Day 2: Murray Sunset to Halls Gap

4.5 hours / 350 km driving

Silo Art Trail
Image credit to Russell Charters (flickr)

Today you’re bound for Halls Gap in the beautiful Grampians Ranges (Gariwerd). Although there’s not a lot of note along the way, you should definitely check out the 200-kilometre Silo Art Trail from Patchewollock to Rupanyup. A team of artists from all over the country were commissioned to create the six huge artworks on grain silos, some dating back to the 1930s. The artists visited with locals before designing their murals, allowing them each to tell a unique local story through their work.

Between the Silo Art Trail stops at Rosebery and Sheep Hills you’ll pass through a riverside town called Hopetoun, where there’s a unique shop called Wheatlands Warehouse. It’s part op-shop, part antique furniture store, and it’s filled to the brim with all kinds of weird and wonderful surprises. Even if you’re not usually an antique-er or op shopper, you can easily spend an hour here, trawling through the shelves to see what oddities you can find. By this stage of the drive you’ll be looking for some lunch, so consider a stop at Wellington’s Butchers and Café. It’s a strange combo I know, but they serve amazing coffee and you know the meat will be good.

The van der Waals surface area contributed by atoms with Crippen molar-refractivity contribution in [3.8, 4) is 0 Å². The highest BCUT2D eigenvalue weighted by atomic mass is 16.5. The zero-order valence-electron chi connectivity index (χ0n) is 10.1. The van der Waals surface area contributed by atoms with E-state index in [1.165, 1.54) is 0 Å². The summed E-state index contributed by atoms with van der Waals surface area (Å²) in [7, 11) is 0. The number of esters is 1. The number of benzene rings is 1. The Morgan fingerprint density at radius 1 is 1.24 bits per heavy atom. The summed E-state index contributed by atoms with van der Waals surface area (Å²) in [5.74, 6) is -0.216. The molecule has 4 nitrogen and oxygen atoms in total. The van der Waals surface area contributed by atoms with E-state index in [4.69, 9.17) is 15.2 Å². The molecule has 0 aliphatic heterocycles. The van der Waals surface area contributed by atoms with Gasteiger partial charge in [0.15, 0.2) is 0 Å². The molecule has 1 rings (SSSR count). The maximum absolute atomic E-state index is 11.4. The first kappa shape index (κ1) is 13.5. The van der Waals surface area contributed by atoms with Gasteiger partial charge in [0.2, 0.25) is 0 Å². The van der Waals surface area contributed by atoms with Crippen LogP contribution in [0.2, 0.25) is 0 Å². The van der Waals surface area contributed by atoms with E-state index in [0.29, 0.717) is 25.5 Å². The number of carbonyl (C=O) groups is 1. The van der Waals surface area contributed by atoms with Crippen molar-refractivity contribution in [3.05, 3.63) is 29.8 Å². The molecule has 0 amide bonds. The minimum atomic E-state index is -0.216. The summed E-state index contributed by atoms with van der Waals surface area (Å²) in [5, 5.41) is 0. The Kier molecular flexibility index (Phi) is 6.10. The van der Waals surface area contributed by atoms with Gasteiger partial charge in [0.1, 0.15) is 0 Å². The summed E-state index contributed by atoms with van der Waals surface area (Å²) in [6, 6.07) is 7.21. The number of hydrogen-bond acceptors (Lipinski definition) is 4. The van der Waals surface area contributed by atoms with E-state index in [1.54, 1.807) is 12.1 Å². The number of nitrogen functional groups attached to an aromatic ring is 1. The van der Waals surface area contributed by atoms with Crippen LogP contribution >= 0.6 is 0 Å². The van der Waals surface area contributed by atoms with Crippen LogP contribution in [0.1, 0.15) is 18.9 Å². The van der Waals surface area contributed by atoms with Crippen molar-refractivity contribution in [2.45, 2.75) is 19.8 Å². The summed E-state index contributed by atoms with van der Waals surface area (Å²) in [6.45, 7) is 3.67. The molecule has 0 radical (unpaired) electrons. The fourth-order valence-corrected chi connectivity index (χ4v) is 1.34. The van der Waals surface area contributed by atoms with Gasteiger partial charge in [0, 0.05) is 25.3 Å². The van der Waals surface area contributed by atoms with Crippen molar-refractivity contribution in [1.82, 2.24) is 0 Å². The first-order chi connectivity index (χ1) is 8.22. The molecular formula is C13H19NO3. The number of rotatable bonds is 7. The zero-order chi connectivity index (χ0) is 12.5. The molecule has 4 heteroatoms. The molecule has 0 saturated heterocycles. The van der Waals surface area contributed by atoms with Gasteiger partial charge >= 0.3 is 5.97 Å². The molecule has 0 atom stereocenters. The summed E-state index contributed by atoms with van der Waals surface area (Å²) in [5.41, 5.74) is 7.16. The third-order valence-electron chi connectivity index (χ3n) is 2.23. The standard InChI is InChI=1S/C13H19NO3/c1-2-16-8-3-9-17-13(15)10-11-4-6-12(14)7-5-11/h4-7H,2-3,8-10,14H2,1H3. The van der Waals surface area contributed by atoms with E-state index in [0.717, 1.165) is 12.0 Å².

Once you’ve checked out the Rupanyup silo it’s only another hour to Halls Gap, the main tourist centre in the Grampians. Once you see the Grampians from Halls Gap you’ll be eager to get out there and explore but it’s probably getting a bit late in the day for that now, so either set up camp for the night or fill your afternoon with a hike on one of the shorter trails close to town. I recommend the 2.3-kilometre Venus Baths Loop Walk - a quick and easy to follow trail to a pretty part of Stony Creek at the base of the Elephant Hide. 

Halls Gap Caravan Park is right in town but as you can imagine, it’s quite a busy park. Halls Gap Lakeside Tourist Park is a nicer park on Lake Bellfield with a few kilometres walk to town. If you’re looking for free camping check out Plantation Campground, about 10 kilometres to the north of Halls Gap (check WikiCamps for details).

Day 3: Halls Gap to Kooyora State Park

2 hours / 150 km driving

Boronia Peak Lookout
Image credit to Garry Edwardson (flickr)

If you’re not averse to early and potentially cold mornings, there is a great place just outside of Halls Gap to watch the sunrise. Boronia Peak is a great hike at any time of day but with a good headtorch, it makes for the ultimate Grampians sunrise experience. From the start of the trail to Boronia Peak is only 3.3 kilometres (6.6 kilometres return) and it’s easy to follow with only torchlight. Just tread carefully as you approach the peak it’s obviously quite rocky and there are some dangerous drops.